Tarun Jain, Pushkar Maitra, Subha Mani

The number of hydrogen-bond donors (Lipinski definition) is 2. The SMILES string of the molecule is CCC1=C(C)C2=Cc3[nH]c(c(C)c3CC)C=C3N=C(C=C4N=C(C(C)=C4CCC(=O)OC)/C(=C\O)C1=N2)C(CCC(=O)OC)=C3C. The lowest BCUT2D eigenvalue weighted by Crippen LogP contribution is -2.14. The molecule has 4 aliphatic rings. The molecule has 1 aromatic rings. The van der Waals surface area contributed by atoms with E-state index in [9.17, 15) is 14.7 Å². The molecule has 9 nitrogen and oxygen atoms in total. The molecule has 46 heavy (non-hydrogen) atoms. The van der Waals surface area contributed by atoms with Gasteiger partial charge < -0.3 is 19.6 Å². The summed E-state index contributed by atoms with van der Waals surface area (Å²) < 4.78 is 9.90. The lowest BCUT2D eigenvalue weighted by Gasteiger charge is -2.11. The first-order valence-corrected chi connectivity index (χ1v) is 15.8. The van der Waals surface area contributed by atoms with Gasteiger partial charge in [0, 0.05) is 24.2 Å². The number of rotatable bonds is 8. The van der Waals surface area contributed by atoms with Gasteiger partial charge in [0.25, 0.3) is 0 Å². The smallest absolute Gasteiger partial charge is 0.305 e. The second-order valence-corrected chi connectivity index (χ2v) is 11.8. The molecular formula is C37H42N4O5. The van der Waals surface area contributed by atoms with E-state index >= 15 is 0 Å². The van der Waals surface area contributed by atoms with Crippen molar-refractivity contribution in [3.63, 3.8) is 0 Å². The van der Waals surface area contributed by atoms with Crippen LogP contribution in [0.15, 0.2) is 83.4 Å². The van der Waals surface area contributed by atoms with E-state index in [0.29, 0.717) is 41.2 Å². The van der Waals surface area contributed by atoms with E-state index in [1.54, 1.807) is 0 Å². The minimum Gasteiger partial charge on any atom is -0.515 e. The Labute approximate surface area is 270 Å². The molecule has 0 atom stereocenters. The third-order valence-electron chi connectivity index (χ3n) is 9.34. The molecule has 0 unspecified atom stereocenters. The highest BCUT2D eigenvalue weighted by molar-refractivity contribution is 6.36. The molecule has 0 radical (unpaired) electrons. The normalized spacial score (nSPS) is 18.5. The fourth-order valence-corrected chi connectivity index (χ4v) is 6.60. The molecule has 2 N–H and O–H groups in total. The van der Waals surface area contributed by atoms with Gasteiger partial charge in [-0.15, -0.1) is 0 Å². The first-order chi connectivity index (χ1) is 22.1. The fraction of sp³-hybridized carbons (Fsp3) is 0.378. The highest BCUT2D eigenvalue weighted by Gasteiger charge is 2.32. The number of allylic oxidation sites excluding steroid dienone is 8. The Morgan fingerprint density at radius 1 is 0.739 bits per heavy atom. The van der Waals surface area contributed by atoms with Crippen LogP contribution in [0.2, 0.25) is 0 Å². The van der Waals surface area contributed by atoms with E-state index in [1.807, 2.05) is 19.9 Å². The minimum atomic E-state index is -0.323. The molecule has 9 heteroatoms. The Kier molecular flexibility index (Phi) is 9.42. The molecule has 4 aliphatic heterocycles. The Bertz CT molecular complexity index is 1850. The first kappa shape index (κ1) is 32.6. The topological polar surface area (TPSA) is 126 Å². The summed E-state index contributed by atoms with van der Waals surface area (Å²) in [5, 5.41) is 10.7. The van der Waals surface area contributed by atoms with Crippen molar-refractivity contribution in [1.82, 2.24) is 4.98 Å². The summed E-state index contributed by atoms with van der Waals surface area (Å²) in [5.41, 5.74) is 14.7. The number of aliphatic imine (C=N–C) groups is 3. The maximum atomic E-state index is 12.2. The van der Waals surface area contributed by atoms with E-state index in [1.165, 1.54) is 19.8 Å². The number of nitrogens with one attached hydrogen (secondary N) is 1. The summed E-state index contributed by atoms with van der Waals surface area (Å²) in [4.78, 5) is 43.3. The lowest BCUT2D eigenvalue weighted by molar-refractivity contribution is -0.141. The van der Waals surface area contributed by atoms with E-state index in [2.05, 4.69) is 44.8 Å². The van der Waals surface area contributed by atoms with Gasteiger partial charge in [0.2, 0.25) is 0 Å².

Skill development is increasingly viewed as a way to escape the low education – high unemployment trap in developing countries. Consequently, policy makers in these countries are extensively investing in skill development programs. However, participation and completion rates in many of these programs remains low. This paper investigates factors that prevent individuals from acquiring spoken English, an important skill with potentially high returns in the labor market. Using data from a field experiment in India that subsidizes the cost of learning spoken English, we find that full subsidy (compared to partial or no subsidy) positively effects the probability of participating in a spoken English training program. Conversely, distance to the training center, pre-existing knowledge of spoken English, and past enrollment in a similar course act as significant barriers to take-up. These findings suggest that multidimensional policy solutions are required to overcome the barriers to skill development in developing countries.